CMF: Each story I’ve written has been in a different genre, calling for different approaches. The Arthur Conan Doyle and Houdini mystery is rather genteel in style, written to some degree in the manner of a Sherlock Holmes story, and of course, since the protagonists are real historical figures, it was a matter of getting to know them intimately through research and bringing them to life as characters. The characters in Night Cage are in most cases types you’d see in a women’s prison, but beefed up with interesting traits and, hopefully, given a bit more depth than usual.
RVL: What projects, without giving away any secrets, apart from Night Cage are you currently engaged in or planning for the future?
CMF: I am working on another mashup, involving Ian Fleming, the creator of James Bond, and Aleister Crowley, the occultist. I am also recording audiobooks for each of my novels. I’ve already narrated the audiobook of The Blood of Titans, which is available at Amazon.com and on iTunes, and hope to complete the other three by the end of the year.
RVL: Do you also narrate the work of for other writers?
CMF: Yes, I’ve just started doing some work as a professional narrator, which I enjoy tremendously. You can find samples of my work on the ACX web site. That’s Amazon’s audiobook publishing company.
RVL: …and when do you hope to see ‘Night Cage’ released?
CMF: I hope to release the graphic novel in December.
RVL: Where can people find the “Kickstarter” for the project and where can they go to keep up to date with the project?
CMF: Readers can check it out by visiting
I have a Facebook page devoted to Night Cage and have been updating fans regularly.
RVL: In her SXSW keynote speech in 2006 Heather Armstrong noted;
“Keep writing. Keep doing it and doing it. Even in the moments when it’s so hurtful to think about writing.”
What would you say to that?
CMF: I wholeheartedly agree. It’s very risky for a writer to take a break from his craft. That six- month break can easily turn into a six-year break. Today there’s one less excuse not to write – the feeling that there might not be any point since your work might never be published. With the old barriers to publication gone, you can now forge ahead confident that your will see the light of day, whether it is self-published or solely in eBook.
RVL: There would be, I would hazard a guess, a great many budding “vampire genre” writers out there, many of whom may well be reading this, many who may be wrestling with how to create that “perfect idea” that will make it big… what advice would you give to an aspiring vampire genre author?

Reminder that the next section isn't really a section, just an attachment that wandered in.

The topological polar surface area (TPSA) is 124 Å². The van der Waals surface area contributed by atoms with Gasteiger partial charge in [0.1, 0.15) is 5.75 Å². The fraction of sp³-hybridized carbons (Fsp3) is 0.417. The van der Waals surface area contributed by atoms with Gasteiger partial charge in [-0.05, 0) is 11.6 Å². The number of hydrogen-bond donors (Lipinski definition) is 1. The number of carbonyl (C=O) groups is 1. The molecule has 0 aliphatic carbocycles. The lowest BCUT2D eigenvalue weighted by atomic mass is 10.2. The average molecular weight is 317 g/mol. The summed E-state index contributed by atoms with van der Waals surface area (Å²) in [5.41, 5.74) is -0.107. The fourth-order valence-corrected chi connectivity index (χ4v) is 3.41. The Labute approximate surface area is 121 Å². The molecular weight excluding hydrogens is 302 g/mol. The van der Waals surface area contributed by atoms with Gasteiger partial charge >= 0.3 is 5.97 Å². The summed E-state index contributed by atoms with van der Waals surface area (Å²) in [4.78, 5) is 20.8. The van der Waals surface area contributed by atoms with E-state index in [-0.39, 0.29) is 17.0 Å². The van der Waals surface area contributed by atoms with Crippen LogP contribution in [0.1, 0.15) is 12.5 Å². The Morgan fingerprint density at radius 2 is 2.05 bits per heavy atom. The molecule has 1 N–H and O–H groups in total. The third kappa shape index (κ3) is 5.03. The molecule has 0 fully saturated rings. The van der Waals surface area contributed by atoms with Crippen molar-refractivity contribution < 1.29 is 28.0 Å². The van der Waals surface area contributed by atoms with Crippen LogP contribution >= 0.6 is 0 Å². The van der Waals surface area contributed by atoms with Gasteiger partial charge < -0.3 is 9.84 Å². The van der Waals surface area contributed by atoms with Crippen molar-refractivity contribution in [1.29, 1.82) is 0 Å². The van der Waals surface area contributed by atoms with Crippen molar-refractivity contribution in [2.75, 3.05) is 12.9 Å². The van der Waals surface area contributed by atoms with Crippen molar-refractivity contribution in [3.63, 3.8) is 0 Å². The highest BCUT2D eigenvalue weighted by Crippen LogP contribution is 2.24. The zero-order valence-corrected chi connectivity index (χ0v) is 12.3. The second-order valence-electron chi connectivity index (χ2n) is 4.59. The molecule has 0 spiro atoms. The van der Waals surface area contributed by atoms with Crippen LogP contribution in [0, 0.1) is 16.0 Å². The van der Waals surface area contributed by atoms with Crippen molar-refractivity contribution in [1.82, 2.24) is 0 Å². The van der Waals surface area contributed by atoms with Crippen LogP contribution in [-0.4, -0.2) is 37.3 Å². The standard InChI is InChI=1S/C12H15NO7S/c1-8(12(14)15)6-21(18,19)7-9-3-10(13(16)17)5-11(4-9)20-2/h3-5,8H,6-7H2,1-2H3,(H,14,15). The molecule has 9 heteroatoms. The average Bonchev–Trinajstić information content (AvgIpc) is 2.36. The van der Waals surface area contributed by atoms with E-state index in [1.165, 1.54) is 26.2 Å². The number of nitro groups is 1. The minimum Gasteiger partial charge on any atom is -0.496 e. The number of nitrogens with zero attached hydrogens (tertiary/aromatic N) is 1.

CMF: Night Cage is what Hollywood producers call “high concept,” meaning a single, simple, strong idea that drives the plot and can easily be sold to audiences. But I don’t think that’s necessarily what writers should aspire to. Look at the Walking Dead. There’s nothing new and brilliant about the concept. Those are the old George Romero “slow zombies.” What makes the graphic novel and TV series so captivating is the characters and the conflicts between them. A fiction writer in the vampire genre, or any other genre, should focus on building characters we care about. The only thing I would try to do in terms of new and brilliant is to try to look at vampires in a fresh way. Anne Rice, for example, broke new ground by envisioning them as decadent aristocrats, instead of the monsters we always knew.
RVL: Thank you for your time today Michael, it’s been marvelous to catch up with you again and we would like to wish you all success with your current and future projects. Don’t forget to keep us posted so we can let our world know what’s happening okay and so we can keep up with the “Night Cage” project.
Who remembers, as a kid, being excited when the latest comic book hit the stands? Who remembers waiting eagerly for the next “comic book installment” from their favourite heroes and heroines?
Hollywood has taken to the ‘comic book’ and graphic novel genre in a big way these days with blockbuster movies based on comics and graphic novels, Superman, The Avengers, Batman.
The very first American graphic novel – Gil Kane and Archie Goodwin’s Blackmark (1971) started the trend here and it has been a popular form of the literary art since perhaps it won’t be all that long before we can enjoy the visual, big screen version of Night Cage.
Copyright (except as noted) RVL and C. Michael Forsyth